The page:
Oprah and the Power of Example

   
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    In our last interview post, Cheyenne talked about many things, but what really stuck with us was her statement that by the time she went to college she knew a total of three football players, who would end up being drafted into the NFL. At the same time, she didn’t know a single doctor, lawyer, or engineer. That’s powerful—examples are powerful. The meaning of practical success in our communities matters. The role of authority figures in our communities matters. What you see and what you are told, over the course of months and years, begins to paint a picture of what is achievable and what is completely outside the realm of possibility.  Sunday night, at the Golden Globes, Oprah laid it out for us. She talked about many critical issues, but for this post, we’re going to focus on her opening:      “In 1964, I was a little girl sitting on the linoleum floor of my mother's house in Milwaukee watching Anne Bancroft present the Oscar for best actor at the 36th Academy Awards. She opened the envelope and said five words that literally made history: “The winner is Sidney Poitier.”     “…   I had never seen a black man being celebrated like that. I tried many, many times to explain what a moment like that means to a little girl, a kid watching from the cheap seats as my mom came through the door bone tired from cleaning other people's houses.”      For many of us, seeing someone who looks like us, or who comes from similar circumstances achieve something spectacular, opens the floodgates of possibility. Whether it’s seeing the first Latina appointed to the Supreme Court, the first black president of the United States, or the first black woman to receive the  Cecil B. DeMille award  at the Golden Globes—it matters. Because the door of what is possible in our lives has been cracked a little bit wider.

In our last interview post, Cheyenne talked about many things, but what really stuck with us was her statement that by the time she went to college she knew a total of three football players, who would end up being drafted into the NFL. At the same time, she didn’t know a single doctor, lawyer, or engineer. That’s powerful—examples are powerful. The meaning of practical success in our communities matters. The role of authority figures in our communities matters. What you see and what you are told, over the course of months and years, begins to paint a picture of what is achievable and what is completely outside the realm of possibility.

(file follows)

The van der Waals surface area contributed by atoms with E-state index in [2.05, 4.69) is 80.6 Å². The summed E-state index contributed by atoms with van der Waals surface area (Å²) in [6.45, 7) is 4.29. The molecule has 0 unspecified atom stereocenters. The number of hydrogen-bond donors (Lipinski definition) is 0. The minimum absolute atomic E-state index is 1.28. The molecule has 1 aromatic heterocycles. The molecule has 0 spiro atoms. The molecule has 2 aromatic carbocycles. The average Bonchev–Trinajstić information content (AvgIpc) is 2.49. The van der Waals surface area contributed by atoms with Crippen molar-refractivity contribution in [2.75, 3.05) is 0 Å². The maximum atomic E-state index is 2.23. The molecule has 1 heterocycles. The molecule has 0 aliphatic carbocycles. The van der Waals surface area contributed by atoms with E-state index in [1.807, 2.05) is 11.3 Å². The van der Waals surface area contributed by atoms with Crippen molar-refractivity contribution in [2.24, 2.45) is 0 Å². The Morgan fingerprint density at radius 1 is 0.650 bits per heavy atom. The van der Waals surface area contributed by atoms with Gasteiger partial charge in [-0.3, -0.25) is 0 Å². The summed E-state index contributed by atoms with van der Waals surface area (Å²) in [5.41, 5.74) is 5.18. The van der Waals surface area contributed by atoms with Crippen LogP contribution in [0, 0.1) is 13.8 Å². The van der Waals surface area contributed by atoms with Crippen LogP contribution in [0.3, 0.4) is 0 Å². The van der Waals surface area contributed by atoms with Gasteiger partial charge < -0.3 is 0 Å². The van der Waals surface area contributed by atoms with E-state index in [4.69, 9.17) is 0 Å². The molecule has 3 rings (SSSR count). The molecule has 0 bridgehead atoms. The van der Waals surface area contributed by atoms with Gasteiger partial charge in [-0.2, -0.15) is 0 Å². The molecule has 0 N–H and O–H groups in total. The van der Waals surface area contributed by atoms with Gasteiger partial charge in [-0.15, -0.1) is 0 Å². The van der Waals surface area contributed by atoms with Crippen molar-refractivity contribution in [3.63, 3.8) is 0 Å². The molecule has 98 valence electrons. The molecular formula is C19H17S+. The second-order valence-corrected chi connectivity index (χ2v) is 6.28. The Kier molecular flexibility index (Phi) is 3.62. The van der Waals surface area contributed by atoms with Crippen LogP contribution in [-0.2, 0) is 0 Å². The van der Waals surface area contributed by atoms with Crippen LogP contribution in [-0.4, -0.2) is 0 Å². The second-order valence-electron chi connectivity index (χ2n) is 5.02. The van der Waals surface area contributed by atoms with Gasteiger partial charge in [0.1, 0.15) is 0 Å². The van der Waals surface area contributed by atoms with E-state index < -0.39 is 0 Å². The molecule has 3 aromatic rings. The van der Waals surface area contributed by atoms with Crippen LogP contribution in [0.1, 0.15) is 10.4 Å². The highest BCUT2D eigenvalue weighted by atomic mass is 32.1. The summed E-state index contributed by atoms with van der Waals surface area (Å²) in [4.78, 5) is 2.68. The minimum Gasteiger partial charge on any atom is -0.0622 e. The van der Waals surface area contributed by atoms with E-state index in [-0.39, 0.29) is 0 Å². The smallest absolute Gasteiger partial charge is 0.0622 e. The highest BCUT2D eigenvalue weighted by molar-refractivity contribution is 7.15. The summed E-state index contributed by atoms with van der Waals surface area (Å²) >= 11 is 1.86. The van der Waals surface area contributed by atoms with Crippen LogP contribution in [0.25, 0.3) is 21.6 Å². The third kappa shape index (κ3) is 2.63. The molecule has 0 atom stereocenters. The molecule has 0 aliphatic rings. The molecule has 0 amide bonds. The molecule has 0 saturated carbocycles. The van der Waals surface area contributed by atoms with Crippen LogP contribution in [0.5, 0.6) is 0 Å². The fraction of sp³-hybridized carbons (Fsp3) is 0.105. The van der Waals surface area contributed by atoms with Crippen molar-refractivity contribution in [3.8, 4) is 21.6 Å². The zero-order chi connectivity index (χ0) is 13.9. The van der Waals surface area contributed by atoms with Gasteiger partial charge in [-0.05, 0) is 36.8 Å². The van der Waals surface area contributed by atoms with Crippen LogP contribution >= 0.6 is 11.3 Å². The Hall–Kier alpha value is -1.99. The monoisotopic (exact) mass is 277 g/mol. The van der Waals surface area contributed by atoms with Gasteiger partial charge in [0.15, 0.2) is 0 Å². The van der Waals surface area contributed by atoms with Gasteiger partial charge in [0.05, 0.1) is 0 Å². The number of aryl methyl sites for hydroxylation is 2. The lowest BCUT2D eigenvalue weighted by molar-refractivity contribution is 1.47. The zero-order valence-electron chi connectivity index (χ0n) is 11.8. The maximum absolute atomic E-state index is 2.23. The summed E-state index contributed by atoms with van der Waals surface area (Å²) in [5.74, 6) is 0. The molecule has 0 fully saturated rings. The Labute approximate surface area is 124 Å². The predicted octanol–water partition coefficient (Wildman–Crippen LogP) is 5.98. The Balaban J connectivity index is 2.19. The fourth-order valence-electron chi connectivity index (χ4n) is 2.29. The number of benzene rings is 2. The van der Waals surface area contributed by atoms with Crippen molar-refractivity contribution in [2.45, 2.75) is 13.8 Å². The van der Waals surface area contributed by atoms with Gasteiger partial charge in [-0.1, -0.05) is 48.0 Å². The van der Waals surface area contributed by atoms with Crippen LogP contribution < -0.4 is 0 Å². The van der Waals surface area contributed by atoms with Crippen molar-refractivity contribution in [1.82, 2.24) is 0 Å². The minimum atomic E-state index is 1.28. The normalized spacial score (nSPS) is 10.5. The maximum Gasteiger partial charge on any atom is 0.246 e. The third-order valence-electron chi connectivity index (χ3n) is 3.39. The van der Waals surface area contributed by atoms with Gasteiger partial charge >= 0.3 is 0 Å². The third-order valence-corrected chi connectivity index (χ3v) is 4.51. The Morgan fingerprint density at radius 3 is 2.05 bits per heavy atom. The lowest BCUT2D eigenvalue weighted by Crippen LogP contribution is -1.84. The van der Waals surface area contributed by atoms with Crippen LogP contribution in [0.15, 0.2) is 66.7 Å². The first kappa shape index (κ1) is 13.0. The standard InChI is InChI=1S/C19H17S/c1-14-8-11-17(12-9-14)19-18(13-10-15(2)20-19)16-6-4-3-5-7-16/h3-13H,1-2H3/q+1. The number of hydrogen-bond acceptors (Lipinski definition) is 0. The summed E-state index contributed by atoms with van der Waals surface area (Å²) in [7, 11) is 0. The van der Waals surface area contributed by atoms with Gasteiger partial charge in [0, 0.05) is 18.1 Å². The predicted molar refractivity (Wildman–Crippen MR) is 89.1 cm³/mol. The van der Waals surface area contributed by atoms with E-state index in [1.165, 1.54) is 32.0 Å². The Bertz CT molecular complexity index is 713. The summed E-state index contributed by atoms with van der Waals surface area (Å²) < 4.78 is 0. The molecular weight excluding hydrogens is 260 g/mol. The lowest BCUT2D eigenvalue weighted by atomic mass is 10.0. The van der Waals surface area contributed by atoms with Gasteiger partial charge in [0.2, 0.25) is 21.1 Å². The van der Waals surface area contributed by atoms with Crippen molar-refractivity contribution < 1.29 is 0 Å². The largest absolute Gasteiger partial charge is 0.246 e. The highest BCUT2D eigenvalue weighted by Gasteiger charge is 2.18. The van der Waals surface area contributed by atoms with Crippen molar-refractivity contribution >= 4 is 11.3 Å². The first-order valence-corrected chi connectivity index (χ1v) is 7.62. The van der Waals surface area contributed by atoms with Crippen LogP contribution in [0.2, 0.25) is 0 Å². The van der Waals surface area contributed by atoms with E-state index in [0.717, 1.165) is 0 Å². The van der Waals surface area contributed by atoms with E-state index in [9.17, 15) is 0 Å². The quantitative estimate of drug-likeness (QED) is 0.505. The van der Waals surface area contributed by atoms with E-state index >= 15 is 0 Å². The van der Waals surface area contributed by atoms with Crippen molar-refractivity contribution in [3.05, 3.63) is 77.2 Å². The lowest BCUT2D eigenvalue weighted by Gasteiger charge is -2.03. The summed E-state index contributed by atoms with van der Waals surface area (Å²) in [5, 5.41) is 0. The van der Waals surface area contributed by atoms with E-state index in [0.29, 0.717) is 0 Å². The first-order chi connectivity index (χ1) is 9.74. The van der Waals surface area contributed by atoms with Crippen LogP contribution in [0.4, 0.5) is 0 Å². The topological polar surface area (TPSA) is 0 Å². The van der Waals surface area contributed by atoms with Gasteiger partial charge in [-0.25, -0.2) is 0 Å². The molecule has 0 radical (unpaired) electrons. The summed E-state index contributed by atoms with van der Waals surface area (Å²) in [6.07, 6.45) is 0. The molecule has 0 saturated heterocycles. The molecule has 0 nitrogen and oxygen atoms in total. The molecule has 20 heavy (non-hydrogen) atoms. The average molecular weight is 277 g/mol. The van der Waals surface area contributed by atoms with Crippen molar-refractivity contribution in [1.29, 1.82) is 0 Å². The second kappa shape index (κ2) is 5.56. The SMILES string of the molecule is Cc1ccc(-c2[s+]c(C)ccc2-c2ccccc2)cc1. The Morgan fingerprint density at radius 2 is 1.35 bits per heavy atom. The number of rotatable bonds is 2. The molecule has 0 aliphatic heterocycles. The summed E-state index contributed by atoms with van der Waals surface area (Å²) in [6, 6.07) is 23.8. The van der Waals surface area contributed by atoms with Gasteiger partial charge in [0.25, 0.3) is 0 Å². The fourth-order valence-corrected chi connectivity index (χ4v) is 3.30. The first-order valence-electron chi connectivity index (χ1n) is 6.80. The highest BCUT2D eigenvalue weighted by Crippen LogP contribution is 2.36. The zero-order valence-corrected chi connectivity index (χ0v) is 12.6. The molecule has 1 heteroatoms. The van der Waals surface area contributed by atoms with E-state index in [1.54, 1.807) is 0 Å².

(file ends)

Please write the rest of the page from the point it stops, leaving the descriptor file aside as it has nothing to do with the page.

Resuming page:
Sunday night, at the Golden Globes, Oprah laid it out for us. She talked about many critical issues, but for this post, we’re going to focus on her opening:

 

“In 1964, I was a little girl sitting on the linoleum floor of my mother's house in Milwaukee watching Anne Bancroft present the Oscar for best actor at the 36th Academy Awards. She opened the envelope and said five words that literally made history: “The winner is Sidney Poitier.”

 “… I had never seen a black man being celebrated like that. I tried many, many times to explain what a moment like that means to a little girl, a kid watching from the cheap seats as my mom came through the door bone tired from cleaning other people's houses.”

 

For many of us, seeing someone who looks like us, or who comes from similar circumstances achieve something spectacular, opens the floodgates of possibility. Whether it’s seeing the first Latina appointed to the Supreme Court, the first black president of the United States, or the first black woman to receive the Cecil B. DeMille award at the Golden Globes—it matters. Because the door of what is possible in our lives has been cracked a little bit wider.

   
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     In 1964, Poitier also became the first African American to win an Oscar for best actor.   Some of you might be striving for something that hasn’t been done before or for something that hasn’t yet been achieved by someone like you or simply something that you haven’t seen done within your community. We know how intimidating that can be and we’re inspired by people like Cheyenne who are working towards their goals not just to succeed for themselves, but to show their families and their communities that it can be done.  So, whether you’re just starting out or well into your journey, keep going, we’re counting on you to #bethefirst.

In 1964, Poitier also became the first African American to win an Oscar for best actor.

Some of you might be striving for something that hasn’t been done before or for something that hasn’t yet been achieved by someone like you or simply something that you haven’t seen done within your community. We know how intimidating that can be and we’re inspired by people like Cheyenne who are working towards their goals not just to succeed for themselves, but to show their families and their communities that it can be done.

So, whether you’re just starting out or well into your journey, keep going, we’re counting on you to #bethefirst.